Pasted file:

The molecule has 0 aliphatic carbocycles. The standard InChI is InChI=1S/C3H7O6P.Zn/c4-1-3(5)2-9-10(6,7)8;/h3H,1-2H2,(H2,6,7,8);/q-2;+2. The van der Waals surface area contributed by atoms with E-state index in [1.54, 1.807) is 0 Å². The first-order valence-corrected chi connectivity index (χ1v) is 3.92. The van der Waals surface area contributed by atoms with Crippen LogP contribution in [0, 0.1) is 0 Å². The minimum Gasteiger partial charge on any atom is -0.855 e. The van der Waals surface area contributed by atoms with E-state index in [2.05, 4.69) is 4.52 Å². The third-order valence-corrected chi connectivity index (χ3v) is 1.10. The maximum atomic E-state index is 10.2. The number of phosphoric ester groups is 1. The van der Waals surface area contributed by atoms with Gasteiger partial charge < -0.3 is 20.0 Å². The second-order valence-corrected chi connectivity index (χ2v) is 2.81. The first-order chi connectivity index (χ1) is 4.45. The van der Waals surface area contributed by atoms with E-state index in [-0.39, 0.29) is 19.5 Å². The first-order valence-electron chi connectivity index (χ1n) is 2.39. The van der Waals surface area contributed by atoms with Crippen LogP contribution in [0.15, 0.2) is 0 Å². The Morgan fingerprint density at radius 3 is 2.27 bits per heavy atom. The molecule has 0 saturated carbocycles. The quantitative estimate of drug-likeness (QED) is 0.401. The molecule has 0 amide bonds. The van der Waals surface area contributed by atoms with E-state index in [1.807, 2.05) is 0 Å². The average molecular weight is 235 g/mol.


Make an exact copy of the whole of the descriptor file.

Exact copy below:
The molecule has 0 aliphatic carbocycles. The standard InChI is InChI=1S/C3H7O6P.Zn/c4-1-3(5)2-9-10(6,7)8;/h3H,1-2H2,(H2,6,7,8);/q-2;+2. The van der Waals surface area contributed by atoms with E-state index in [1.54, 1.807) is 0 Å². The first-order valence-corrected chi connectivity index (χ1v) is 3.92. The van der Waals surface area contributed by atoms with Crippen LogP contribution in [0, 0.1) is 0 Å². The minimum Gasteiger partial charge on any atom is -0.855 e. The van der Waals surface area contributed by atoms with E-state index in [2.05, 4.69) is 4.52 Å². The third-order valence-corrected chi connectivity index (χ3v) is 1.10. The maximum atomic E-state index is 10.2. The number of phosphoric ester groups is 1. The van der Waals surface area contributed by atoms with Gasteiger partial charge < -0.3 is 20.0 Å². The second-order valence-corrected chi connectivity index (χ2v) is 2.81. The first-order chi connectivity index (χ1) is 4.45. The van der Waals surface area contributed by atoms with E-state index in [-0.39, 0.29) is 19.5 Å². The first-order valence-electron chi connectivity index (χ1n) is 2.39. The van der Waals surface area contributed by atoms with Crippen LogP contribution in [0.15, 0.2) is 0 Å². The Morgan fingerprint density at radius 3 is 2.27 bits per heavy atom. The molecule has 0 saturated carbocycles. The quantitative estimate of drug-likeness (QED) is 0.401. The molecule has 0 amide bonds. The van der Waals surface area contributed by atoms with E-state index in [1.807, 2.05) is 0 Å². The average molecular weight is 235 g/mol.